"I wasn't good enough." It's not a phrase pupils at Holy-rood Secondary expected to hear when they met some of the school's high-flying alumni, yet it has just been uttered by one of the country's pre-eminent scientists.
Chemistry professor David O'Hagan, of St Andrew's University, told pupils that while at Holyrood, his ambitions to study medicine were thwarted simply because he was a "very average" student.
Admissions of fallibility were a common theme among former pupils who were visiting the school last week to talk to pupils - a group that also included the chairman of Sainsbury's Bank, one of Scotland's most celebrated businessmen, and leading figures in comedy, dentistry and local government.
Willie Haughey, whose City Refrigeration was voted Europe's fastest-growing company in 2004, confessed that he had thought about giving up during the business's tough early years.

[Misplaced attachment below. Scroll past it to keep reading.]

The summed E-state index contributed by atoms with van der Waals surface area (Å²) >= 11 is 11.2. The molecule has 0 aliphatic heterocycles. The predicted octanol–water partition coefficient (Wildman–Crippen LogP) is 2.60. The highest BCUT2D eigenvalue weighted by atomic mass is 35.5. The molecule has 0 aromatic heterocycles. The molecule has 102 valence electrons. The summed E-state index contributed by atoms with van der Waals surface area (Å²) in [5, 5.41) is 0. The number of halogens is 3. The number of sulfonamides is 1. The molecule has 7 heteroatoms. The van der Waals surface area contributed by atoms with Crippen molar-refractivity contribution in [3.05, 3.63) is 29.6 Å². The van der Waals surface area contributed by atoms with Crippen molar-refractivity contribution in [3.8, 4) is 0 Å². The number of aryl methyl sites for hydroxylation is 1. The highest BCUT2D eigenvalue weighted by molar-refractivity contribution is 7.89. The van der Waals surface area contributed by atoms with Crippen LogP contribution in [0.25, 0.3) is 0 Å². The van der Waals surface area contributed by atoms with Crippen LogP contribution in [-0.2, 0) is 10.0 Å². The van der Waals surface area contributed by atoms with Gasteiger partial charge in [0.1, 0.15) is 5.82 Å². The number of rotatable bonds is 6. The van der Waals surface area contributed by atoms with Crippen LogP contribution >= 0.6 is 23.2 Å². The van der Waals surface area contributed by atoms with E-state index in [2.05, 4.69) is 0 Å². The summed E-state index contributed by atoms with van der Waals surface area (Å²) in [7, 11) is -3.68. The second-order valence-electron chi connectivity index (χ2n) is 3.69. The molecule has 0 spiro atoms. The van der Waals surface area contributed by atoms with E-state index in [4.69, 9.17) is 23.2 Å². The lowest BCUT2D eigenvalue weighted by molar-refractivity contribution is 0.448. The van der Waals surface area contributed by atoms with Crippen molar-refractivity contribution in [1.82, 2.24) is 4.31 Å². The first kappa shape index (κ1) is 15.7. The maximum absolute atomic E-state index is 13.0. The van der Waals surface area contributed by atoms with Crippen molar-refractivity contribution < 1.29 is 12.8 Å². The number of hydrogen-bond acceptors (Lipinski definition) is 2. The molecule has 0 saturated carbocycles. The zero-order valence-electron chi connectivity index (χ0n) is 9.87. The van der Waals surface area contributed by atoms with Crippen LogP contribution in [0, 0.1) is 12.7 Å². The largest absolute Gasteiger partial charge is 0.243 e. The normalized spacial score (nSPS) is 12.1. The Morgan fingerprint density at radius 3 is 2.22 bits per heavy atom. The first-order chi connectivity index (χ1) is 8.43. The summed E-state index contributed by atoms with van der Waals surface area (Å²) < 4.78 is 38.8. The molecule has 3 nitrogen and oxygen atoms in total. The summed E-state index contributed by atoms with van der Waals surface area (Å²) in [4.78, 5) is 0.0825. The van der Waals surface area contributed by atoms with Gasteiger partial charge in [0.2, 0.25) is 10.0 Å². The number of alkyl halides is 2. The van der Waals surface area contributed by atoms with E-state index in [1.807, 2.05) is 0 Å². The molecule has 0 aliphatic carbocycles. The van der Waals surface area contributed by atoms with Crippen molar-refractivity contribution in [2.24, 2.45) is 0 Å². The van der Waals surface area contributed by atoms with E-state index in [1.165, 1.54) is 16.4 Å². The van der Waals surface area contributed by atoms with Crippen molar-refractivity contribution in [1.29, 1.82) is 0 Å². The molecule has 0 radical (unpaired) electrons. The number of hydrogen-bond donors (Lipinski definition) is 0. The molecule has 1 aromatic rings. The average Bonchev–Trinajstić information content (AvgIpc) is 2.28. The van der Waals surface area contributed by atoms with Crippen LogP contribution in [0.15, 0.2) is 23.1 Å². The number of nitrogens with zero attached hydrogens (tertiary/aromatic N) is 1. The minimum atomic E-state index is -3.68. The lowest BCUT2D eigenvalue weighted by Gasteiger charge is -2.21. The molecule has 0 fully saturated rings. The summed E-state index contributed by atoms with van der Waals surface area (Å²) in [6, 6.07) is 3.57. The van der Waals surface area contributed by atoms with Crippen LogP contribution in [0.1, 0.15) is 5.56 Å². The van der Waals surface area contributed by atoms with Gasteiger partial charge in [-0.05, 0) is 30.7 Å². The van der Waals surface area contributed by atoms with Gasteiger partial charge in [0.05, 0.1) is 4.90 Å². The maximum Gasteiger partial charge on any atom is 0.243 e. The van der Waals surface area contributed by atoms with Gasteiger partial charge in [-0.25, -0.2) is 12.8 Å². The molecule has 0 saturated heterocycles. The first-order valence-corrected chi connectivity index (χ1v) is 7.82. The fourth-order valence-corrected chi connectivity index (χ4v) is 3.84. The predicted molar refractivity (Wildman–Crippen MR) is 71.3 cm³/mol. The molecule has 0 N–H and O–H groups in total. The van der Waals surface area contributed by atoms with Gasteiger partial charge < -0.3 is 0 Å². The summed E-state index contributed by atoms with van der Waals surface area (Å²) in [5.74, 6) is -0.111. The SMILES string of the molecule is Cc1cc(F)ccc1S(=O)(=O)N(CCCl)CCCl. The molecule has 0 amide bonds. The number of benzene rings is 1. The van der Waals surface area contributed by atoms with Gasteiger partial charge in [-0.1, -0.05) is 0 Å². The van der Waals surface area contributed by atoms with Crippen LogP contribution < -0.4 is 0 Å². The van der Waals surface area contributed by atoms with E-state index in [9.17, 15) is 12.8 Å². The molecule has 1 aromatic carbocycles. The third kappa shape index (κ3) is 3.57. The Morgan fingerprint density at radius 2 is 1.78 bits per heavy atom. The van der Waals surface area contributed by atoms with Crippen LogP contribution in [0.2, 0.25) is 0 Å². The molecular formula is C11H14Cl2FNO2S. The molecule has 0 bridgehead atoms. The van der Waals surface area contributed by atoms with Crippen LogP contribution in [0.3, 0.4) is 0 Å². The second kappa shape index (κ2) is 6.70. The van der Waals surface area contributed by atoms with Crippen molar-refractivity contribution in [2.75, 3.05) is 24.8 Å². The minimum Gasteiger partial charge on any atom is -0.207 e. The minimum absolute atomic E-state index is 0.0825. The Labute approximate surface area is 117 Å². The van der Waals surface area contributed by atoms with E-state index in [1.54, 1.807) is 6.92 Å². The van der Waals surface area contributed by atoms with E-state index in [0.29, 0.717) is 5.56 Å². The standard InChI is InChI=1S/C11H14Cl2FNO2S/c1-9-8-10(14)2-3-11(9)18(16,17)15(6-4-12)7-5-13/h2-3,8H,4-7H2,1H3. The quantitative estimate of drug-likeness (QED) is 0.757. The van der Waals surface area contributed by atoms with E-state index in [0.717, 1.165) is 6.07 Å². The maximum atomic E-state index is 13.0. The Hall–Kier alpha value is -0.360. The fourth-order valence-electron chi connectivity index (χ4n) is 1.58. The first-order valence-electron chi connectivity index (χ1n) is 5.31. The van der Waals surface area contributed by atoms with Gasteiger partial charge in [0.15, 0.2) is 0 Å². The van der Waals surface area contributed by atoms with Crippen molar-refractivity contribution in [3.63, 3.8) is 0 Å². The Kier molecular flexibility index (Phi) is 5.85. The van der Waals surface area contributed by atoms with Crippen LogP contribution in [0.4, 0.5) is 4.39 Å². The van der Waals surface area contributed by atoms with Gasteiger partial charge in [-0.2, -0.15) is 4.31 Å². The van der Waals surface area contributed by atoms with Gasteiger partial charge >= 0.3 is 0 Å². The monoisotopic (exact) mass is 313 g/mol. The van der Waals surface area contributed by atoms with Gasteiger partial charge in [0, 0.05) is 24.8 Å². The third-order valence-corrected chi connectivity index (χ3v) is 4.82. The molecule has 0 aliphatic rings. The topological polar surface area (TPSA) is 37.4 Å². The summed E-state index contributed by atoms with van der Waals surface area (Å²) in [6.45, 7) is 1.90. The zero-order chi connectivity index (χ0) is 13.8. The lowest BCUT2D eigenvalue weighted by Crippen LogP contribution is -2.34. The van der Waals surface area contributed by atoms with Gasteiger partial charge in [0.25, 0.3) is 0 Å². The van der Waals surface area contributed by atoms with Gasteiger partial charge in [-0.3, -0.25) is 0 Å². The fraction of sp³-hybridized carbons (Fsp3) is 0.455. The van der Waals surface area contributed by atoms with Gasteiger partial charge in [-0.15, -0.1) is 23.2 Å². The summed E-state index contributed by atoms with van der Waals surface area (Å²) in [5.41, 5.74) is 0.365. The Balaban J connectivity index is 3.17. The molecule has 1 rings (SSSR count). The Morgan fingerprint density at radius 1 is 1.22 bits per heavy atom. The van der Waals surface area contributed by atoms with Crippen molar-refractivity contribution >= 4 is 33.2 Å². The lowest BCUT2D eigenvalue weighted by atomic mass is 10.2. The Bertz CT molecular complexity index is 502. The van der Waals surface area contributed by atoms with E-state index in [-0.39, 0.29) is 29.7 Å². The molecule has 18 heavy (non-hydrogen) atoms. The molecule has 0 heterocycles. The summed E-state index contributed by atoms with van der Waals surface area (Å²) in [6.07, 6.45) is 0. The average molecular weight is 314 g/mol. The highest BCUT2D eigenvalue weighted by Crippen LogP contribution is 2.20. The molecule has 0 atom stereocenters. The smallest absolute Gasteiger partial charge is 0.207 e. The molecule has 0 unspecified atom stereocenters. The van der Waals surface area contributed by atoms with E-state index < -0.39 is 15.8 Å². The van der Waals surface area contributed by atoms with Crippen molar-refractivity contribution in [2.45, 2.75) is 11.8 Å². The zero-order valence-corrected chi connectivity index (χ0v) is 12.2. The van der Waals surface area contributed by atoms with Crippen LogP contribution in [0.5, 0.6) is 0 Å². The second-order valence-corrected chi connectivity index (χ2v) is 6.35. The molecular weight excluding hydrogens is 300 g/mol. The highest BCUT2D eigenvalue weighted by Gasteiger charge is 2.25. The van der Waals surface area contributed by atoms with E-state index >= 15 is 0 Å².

Benny Higgins, chairman of Sainsbury's Bank and an HBOS executive director, recalled that he was not quite good enough to make it as a profes-sional footballer.
Yet what also linked the ex-pupils was a dogged determination to do well, even after setbacks. Equally, all were driven by an intrinsic interest in the career they had chosen.
"If you set up in business and your driving ambition is to become a millionaire, you'll probably fail," said Mr Haughey. "If you set out to do the very best you can, there is a right good chance you will become a millionaire."
The event was organised with help from www.achieversuk.com, a website that highlights the success of former pupils at Scottish state schools. About half of Scotland's state schools are represented on the site.
Director Patrick Gaffney said it was part of private schools' culture to highlight the achievements of former pupils, but that state schools were traditionally far less likely to do so.